How many of us end up walking for miles everyday just to think, reflect, or allow our minds to relax into thought; shaking off the melancholy that grips us in a dark mood after troubling news, or from listening to various melancholy tracks or the abyssal music of Black Metal? There is a long history of walking in thought and literature, one could gather a complete Book of Walking from collecting such fragments…
All truly great thoughts are conceived by walking.
In August 1992, when the dog days were drawing to an end, I set off to walk the county of Suffolk, in the hope of dispelling the emptiness that takes hold of me whenever I have completed a long stint of work.
—W.G. Sebald, The Rings of Saturn
He didn’t leave the apartment until months after his sister’s marriage, transforming himself as it were from a sitter into a walker. In his best moments he would walk from the Kohlmarkt to the Twentieth District and from there to the Twenty-first through Leopoldstadt and back to the First, strolling for hours back and forth in the First until he couldn’t walk any farther. In the country he was virtually paralyzed. There he would barely walk a few steps to the woods. The country bores me, he said again and again. Glenn is right to call me the pavement walker, said Wertheimer, I only walk on pavement, I don’t walk in the country, it’s awfully boring and I stay in the hut.
—Thomas Bernhard, . The Loser: A Novel
Without considering this background of the city which became a decisive experience for the young Benjamin one can hardly understand why the flaneur became the key figure in his writings. The extent to which this strolling determined the pace of his thinking was perhaps most clearly revealed in the peculiarities of his gait, which Max Rychner described as “at once advancing and tarrying, a strange mixture of both.” It was the walk of a flaneur, and it was so striking because, like the dandy and the snob, the flaneur had his home in the nineteenth century, an age of security in which children of upper-middle-class families were assured of an income without having to work, so that they had no reason to hurry. And just as the city taught Benjamin flanerie, the nineteenth century’s secret style of walking and thinking, it naturally aroused in him a feeling for French literature as well, and this almost irrevocably estranged him from normal German intellectual life.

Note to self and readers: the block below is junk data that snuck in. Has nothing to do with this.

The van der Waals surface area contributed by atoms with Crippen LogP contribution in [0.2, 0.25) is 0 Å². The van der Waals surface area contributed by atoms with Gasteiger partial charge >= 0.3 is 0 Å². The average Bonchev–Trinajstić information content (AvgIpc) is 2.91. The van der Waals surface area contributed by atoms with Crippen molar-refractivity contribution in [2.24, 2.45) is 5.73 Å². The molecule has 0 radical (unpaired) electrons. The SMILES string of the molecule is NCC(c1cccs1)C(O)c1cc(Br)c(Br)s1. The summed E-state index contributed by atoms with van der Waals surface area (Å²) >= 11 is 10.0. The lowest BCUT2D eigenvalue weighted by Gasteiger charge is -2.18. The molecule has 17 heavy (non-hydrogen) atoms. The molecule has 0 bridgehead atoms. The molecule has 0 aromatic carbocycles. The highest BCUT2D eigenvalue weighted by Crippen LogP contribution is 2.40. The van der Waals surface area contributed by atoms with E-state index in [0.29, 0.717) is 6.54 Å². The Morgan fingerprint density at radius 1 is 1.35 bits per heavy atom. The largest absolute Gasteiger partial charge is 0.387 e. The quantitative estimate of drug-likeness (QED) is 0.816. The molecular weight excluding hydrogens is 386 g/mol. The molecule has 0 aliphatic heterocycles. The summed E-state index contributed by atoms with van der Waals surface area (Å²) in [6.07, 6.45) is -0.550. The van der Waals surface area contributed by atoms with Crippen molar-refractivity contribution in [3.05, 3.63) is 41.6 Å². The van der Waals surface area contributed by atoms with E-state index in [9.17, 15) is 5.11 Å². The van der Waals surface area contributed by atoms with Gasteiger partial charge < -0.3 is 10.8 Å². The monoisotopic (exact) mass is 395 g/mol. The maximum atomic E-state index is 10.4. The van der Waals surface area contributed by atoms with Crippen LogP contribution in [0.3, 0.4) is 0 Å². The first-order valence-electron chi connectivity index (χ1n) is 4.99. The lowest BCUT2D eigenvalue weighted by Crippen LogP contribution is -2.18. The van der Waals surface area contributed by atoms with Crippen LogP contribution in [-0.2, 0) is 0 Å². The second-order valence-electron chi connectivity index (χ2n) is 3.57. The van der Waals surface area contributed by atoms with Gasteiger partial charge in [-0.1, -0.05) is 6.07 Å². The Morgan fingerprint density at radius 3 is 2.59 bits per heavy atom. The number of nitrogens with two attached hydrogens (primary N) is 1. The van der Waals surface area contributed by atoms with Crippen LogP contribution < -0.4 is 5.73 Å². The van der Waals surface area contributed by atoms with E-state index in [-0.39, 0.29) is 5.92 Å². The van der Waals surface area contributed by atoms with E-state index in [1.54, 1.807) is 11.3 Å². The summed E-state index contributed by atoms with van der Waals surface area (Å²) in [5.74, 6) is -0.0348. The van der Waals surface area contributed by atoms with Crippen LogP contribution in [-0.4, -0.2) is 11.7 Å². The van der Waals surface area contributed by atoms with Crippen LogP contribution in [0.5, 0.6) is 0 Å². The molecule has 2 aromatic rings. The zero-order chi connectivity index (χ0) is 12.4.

—Walter Benjamin, Illuminations